The Canadian Martyrs

Canada’s First Saints

The Canadian Martyrs were eight Jesuit missionaries who tried to convert the First Nations to Christianity in the mid-17th Century.

Collectively known as the Canadian Martyrs, they found themselves caught in the middle of the on-going wars between the Huron and Iroquois that characterizes that period in Canadian history. They had successfully converted many of the Huron tribes to Christianity, even though they were not universally trusted by the Hurons. Additionally, the Iroquois saw them as legitimate targets, partially because the Canadian Martyrs were nominal allies of the Hurons, and because they had helped the Hurons to fend off a number of Iroquois attacks.

The Lives of Canada’s First Saints

St. Jean de Brebeuf and St. Gabriel Lalemant

 The son of farmers, Jean de Brebeuf was born in France’s Normandy region in 1593. He joined the Jesuit Order in 1617. He was nearly expelled after contracting tuberculosis, and was unable to teach or preach.

In 1622, Brebeuf was ordained, and despite the objections of some French Protestants, was sent to New France to work as a missionary. He did not remain in Canada for long, however. In 1625, Brebeuf was forced to return to France after war broke out with England. It took time to win the First Nations over to Christianity. The missionaries were frequently blamed for epidemics, defeats in battle and crop failures. As a result Brebeuf did not win his first converts until 1637.

In 1648, Brebeuf was joined by Gabriel Lalemant. Little is known about Lalemant, but what is known is that he was sent to Wendake to assist Jean de Brebeuf in his missionary work converting the Hurons.

In 1649, the Iroquois captured the Jesuit missions of St. Ignace and St. Louis, where they captured Brebeuf and Lalemant. In addition to being scalped, Brebeuf and Lalemant were “baptized” with scalding water, made to wear necklaces of hot axes, burned and physically mutilated. According to Catholic tradition, Brebeuf endured this torment in silence. It is also said that the Iroquois were so impressed by the courage of Brebeuf and Lalemant, they ate Brebuef’s heart in the belief that they would gain his strength.

St. Charles Garnier and St. Noel Chabanel

Charles Garnier became a Jesuit in 1624. He was eventually ordained in 1635 and sent to Canada in 1636. He spent his entire life living among the Hurons, studying their culture. The Hurons named him Rain Giver, because his arrival was followed by a drought-ending rain storm. Very little is known about Garnier’s missionary activities, however, but he is believed to have been killed, along with Noel Chabanel when the Iroquois attacked their Huron village in 1649.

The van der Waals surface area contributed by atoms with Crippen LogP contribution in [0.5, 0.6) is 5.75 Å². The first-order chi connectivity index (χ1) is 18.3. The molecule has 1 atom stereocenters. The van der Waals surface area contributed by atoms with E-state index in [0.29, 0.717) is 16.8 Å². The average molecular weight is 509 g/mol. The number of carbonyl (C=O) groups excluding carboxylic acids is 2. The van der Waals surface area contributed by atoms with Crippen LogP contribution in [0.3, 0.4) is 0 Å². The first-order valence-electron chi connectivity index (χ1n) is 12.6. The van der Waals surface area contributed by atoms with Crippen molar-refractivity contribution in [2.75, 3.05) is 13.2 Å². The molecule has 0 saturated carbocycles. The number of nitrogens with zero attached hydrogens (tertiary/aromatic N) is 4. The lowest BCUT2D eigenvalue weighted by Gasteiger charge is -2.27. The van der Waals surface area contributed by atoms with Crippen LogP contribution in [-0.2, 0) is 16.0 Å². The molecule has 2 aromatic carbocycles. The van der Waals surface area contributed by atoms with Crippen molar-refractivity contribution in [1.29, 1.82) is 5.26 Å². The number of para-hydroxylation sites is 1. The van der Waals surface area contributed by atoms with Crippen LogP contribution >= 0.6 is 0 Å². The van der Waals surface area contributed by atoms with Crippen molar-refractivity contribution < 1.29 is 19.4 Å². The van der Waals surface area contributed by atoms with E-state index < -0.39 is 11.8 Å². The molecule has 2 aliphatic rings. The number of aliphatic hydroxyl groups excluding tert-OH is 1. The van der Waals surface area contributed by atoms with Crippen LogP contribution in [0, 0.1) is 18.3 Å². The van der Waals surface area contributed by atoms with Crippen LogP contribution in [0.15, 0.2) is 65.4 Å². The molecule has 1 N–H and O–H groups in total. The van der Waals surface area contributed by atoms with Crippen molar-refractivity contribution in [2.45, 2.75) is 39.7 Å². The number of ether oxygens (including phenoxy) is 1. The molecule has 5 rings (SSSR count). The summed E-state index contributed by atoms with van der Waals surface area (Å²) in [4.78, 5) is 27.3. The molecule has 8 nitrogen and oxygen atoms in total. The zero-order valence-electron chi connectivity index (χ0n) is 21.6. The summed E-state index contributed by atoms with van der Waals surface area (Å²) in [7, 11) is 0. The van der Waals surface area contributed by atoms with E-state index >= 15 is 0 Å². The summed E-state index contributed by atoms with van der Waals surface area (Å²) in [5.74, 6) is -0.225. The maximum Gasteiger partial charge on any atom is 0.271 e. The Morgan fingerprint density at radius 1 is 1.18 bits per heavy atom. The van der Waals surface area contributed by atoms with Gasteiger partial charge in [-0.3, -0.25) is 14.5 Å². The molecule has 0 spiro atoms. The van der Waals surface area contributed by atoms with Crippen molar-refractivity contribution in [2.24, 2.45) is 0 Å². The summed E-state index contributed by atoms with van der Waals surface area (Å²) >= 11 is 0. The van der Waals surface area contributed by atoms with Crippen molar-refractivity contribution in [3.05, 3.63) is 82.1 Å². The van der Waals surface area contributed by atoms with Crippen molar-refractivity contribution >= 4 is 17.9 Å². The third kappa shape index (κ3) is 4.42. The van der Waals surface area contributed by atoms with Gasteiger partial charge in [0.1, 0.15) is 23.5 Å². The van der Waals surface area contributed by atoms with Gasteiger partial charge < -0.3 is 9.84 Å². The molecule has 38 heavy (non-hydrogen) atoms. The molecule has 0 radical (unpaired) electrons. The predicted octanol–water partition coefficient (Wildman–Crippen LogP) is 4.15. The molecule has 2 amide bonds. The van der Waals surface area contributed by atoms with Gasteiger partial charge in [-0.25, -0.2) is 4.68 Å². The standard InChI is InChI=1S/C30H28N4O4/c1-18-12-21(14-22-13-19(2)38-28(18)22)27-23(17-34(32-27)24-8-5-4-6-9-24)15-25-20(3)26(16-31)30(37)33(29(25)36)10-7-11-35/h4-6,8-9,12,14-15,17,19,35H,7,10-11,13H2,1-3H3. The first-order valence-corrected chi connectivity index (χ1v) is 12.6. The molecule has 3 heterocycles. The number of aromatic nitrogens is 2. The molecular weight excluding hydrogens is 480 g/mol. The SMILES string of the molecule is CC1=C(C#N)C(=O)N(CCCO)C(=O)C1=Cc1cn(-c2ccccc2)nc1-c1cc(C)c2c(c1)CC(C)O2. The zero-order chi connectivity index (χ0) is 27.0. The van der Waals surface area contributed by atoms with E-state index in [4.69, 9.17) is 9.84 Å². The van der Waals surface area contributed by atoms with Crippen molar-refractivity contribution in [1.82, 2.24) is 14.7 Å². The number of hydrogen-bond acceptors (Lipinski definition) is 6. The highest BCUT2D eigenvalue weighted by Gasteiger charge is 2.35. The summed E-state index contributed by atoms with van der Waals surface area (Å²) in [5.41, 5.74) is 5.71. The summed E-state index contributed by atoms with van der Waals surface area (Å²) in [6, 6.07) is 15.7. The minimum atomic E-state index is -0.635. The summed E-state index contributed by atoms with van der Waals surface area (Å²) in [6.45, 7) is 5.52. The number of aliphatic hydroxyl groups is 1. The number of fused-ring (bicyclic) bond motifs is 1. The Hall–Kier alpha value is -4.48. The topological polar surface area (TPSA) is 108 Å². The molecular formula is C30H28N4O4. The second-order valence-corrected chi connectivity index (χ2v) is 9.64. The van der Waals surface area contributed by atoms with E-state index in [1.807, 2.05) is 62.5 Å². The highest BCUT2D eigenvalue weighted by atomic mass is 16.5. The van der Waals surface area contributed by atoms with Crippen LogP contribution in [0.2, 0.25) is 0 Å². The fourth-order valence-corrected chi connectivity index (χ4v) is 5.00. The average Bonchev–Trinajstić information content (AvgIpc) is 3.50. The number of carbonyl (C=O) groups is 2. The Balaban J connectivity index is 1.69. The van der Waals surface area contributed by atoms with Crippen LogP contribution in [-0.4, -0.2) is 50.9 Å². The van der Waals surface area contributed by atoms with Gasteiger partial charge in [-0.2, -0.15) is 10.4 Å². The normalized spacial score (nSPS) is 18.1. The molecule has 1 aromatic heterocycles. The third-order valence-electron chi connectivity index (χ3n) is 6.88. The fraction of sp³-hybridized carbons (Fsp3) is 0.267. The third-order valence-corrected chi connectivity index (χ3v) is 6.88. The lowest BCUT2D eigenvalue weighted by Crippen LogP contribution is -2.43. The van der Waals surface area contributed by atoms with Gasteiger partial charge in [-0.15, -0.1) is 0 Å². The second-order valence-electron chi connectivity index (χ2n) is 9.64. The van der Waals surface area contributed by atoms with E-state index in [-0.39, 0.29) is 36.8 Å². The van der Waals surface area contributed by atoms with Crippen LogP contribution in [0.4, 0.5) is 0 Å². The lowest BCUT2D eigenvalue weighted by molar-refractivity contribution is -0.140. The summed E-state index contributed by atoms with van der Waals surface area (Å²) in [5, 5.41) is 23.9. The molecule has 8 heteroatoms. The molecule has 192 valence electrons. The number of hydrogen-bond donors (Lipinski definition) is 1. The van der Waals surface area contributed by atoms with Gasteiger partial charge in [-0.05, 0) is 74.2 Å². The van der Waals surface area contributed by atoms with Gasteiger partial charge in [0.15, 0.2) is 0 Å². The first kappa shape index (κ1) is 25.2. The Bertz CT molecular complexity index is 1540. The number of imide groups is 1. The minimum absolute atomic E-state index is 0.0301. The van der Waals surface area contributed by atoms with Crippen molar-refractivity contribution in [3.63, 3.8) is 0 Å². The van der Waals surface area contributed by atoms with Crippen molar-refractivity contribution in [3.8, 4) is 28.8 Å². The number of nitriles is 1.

St. Antoine Daniel

Antoine Daniel was born in Dieppe, France in 1601. He became a Jesuit in 1621.

In 1633, Daniel was posted to Canada, where he studied the Wendat language. In 1634, he travelled to Wendake, where he assisted Jean de Brebeuf in converting the Hurons to Christianity. In 1637, Daniel was sent to a mission on Georgian Bay. He would remain there for the next ten years. In 1648, Daniel was sent to what is now Simcoe County. Just after he arrived, the Iroquois attacked the mission. Fearing that everyone in the mission would be killed, Daniel gave the Hurons present general absolution. He then went out to distract the Iroquois, advancing toward them carrying a cross. At first the Iroquois were too stunned to react, however, they quickly came to their senses, and Daniel was killed. His delaying tactic worked, however, and most of the Hurons at the mission were able to escape.

St. Isaac Jogues and St. Rene Goupil

Born in Orleans, France, Isaac Jogues became a Jesuit in 1624. In 1636, he was sent to Canada to convert the Huron and Algonquin tribes. In 1642, Jouges was with a party that included fellow Canadian Martyr Rene Goupil and a number of Huron converts. The travelers were beset by a Mohawk war party, and Jouges was captured. He was tortured and mutilated, losing several fingers in the process. He survived the ordeal and became a Mohawk slave, all the while attempting to convert his captors to Christianity. He was eventually able to escape with the help of a group of Dutch traders who took him to Manhattan.

Despite his ill-treatment at the hands of the Mohawks, Jogues, along with Jean Lalande, returned to try to secure the tentative peace that had been brokered between the Mohawks and the Hurons. Unfortunately, Jogues was not trusted by the Mohawks. As a result, both Jogues and Laland were clubbed to death and beheaded near Auriesville, New York in 1645.

The Canonization of the Canadian Martyrs

The Canadian Martyrs were canonized as saints by Pope Pius XI in 1930. Both Martyr’s Shrine, in Midland, Ontario and the National Shrine of the North American Martyrs, in Auriesville, New York are dedicated to their memories. Their feast days are October 26 in Canada, and October 19 in the United States.

Sources

Latourell, Rene.Jean de Brebeuf. Dictionary of Canadian Biograph On-line.

Pouliot, Leon. Noel Chabanel, Dictionary of Canadian Biography On-line.

Larivier, Florian. Charles Garnier. Dictonary of Canadian Biography On-line.

Pouliot, Leon. Antoine Daniel. Dictionary of Candian Biography On-line.

Pouliot, Leon. Rene Goupil. Dictionary of Canadian Biography On-line.

Giguere, Georges-Emile. Isaac Jogues. Dictionaroy of Canadian Biography On-line.

Pouliot, Leon. Jean Lalande. Dictionary of Canadian Biography On-line.

Pouliot. Leon. Gabriel Lalemant, Dictionory of Canadian Biography On-line

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